A new discovery may help explain the surprisingly strong connections between sleep problems and neurodegenerative conditions such as Alzheimer's disease.
Sleep loss increases the risk of Alzheimer's disease, and disrupted sleeping patterns are among the first signs of this devastating disorder.
Scientists at Washington University School of Medicine in St. Louis and the University of Pennsylvania have shown that brain cell damage similar to that seen in Alzheimer's disease and other disorders results when a gene that controls the sleep-wake cycle and other bodily rhythms is disabled.
The researchers found evidence that disabling a circadian clock gene that controls the daily rhythms of many bodily processes blocks a part of the brain's housekeeping cycle that neutralizes dangerous chemicals known as free radicals.
"Normally in the hours leading up to midday, the brain increases its production of certain antioxidant enzymes, which help clean up free radicals," said first author Erik Musiek, MD, PhD, assistant professor of neurology at the School of Medicine. "When clock genes are disabled, though, this surge no longer occurs, and the free radicals may linger in the brain and cause more damage."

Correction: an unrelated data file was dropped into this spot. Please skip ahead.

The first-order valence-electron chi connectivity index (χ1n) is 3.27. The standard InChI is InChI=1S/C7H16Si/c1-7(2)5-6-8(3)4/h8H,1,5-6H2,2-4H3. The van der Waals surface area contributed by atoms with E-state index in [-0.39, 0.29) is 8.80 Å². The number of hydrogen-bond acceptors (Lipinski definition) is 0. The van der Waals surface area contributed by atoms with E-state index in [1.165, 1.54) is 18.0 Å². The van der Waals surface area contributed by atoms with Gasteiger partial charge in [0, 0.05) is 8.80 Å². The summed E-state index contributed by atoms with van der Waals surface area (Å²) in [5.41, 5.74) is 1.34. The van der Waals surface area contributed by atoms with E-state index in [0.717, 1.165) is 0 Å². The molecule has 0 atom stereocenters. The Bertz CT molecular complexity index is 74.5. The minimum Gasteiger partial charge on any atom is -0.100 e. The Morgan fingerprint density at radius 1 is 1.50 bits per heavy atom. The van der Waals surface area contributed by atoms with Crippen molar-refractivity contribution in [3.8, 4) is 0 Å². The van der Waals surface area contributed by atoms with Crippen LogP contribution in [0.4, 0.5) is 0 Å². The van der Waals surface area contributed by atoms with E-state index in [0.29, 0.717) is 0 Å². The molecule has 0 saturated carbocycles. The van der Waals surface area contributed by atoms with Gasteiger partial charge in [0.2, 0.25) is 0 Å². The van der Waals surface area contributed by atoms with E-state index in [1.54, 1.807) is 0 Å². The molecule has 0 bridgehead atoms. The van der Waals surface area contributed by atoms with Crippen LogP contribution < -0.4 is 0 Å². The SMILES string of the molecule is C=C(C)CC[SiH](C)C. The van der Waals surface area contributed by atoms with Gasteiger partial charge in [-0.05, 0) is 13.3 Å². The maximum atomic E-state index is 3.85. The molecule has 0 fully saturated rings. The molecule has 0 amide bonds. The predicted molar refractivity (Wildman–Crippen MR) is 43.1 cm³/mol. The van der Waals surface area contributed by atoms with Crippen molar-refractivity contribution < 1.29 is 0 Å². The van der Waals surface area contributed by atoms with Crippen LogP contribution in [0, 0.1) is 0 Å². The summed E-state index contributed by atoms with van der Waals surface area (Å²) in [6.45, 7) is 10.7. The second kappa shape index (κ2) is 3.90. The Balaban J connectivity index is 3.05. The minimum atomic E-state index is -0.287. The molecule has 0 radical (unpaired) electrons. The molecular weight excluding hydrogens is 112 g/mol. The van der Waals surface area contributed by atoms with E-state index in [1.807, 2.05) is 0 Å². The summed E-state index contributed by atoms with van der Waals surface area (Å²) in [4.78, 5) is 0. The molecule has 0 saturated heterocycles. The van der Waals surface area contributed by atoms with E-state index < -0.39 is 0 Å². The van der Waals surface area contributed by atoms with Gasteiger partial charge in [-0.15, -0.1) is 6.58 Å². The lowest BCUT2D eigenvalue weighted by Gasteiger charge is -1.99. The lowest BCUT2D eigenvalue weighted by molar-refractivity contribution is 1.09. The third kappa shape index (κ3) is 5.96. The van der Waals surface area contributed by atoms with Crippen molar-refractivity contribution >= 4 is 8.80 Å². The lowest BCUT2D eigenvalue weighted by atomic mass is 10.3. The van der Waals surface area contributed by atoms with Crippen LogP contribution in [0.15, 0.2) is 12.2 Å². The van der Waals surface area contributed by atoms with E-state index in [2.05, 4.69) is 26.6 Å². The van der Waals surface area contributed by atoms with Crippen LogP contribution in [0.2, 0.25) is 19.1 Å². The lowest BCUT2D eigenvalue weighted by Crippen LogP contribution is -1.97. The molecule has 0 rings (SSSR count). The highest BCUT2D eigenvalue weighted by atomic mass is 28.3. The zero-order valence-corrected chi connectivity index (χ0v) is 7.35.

Musiek conducted the research in the labs of Garret FitzGerald, MD, chairman of pharmacology at the University of Pennsylvania, and of David Holtzman, MD, the Andrew B. and Gretchen P. Jones Professor and head of the Department of Neurology at Washington University School of Medicine, who are co-senior authors.
The study appears Nov. 25 in The Journal of Clinical Investigation.
Musiek studied mice lacking a master clock gene called Bmal1. Without this gene, activities that normally occur at particular times of day are disrupted.
"For example, mice normally are active at night and asleep during the day, but when Bmal1 is missing, they sleep equally in the day and in the night, with no circadian
|Contact: Michael C. Purdy|
Washington University School of Medicine